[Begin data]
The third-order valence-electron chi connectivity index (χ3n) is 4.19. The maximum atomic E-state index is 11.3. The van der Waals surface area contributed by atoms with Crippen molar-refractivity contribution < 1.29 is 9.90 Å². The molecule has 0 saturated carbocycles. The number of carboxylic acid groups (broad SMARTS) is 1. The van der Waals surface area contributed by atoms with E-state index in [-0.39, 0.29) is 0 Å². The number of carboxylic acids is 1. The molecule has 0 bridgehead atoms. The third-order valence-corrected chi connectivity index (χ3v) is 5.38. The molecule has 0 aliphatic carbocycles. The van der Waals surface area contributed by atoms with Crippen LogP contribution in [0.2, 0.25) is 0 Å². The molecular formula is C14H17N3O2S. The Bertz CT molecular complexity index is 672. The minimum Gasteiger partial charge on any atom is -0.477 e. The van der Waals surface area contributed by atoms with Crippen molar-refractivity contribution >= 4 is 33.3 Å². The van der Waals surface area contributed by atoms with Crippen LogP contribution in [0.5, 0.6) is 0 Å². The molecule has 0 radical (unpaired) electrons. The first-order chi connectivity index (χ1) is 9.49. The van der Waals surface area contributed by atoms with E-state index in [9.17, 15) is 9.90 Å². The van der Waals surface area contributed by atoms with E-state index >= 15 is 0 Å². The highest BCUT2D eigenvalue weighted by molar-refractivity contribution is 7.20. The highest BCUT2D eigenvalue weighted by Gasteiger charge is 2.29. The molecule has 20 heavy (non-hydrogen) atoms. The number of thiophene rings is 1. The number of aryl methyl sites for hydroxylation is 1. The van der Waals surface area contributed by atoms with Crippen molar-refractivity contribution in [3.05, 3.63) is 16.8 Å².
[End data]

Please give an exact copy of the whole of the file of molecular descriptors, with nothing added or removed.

The third-order valence-electron chi connectivity index (χ3n) is 4.19. The maximum atomic E-state index is 11.3. The van der Waals surface area contributed by atoms with Crippen molar-refractivity contribution < 1.29 is 9.90 Å². The molecule has 0 saturated carbocycles. The number of carboxylic acid groups (broad SMARTS) is 1. The van der Waals surface area contributed by atoms with E-state index in [-0.39, 0.29) is 0 Å². The number of carboxylic acids is 1. The molecule has 0 bridgehead atoms. The third-order valence-corrected chi connectivity index (χ3v) is 5.38. The molecule has 0 aliphatic carbocycles. The van der Waals surface area contributed by atoms with Crippen LogP contribution in [0.2, 0.25) is 0 Å². The molecular formula is C14H17N3O2S. The Bertz CT molecular complexity index is 672. The minimum Gasteiger partial charge on any atom is -0.477 e. The van der Waals surface area contributed by atoms with Crippen molar-refractivity contribution >= 4 is 33.3 Å². The van der Waals surface area contributed by atoms with Crippen LogP contribution in [0.5, 0.6) is 0 Å². The molecule has 0 radical (unpaired) electrons. The first-order chi connectivity index (χ1) is 9.49. The van der Waals surface area contributed by atoms with E-state index in [9.17, 15) is 9.90 Å². The van der Waals surface area contributed by atoms with E-state index >= 15 is 0 Å². The highest BCUT2D eigenvalue weighted by molar-refractivity contribution is 7.20. The highest BCUT2D eigenvalue weighted by Gasteiger charge is 2.29. The molecule has 20 heavy (non-hydrogen) atoms. The number of thiophene rings is 1. The number of aryl methyl sites for hydroxylation is 1. The van der Waals surface area contributed by atoms with Crippen molar-refractivity contribution in [3.05, 3.63) is 16.8 Å².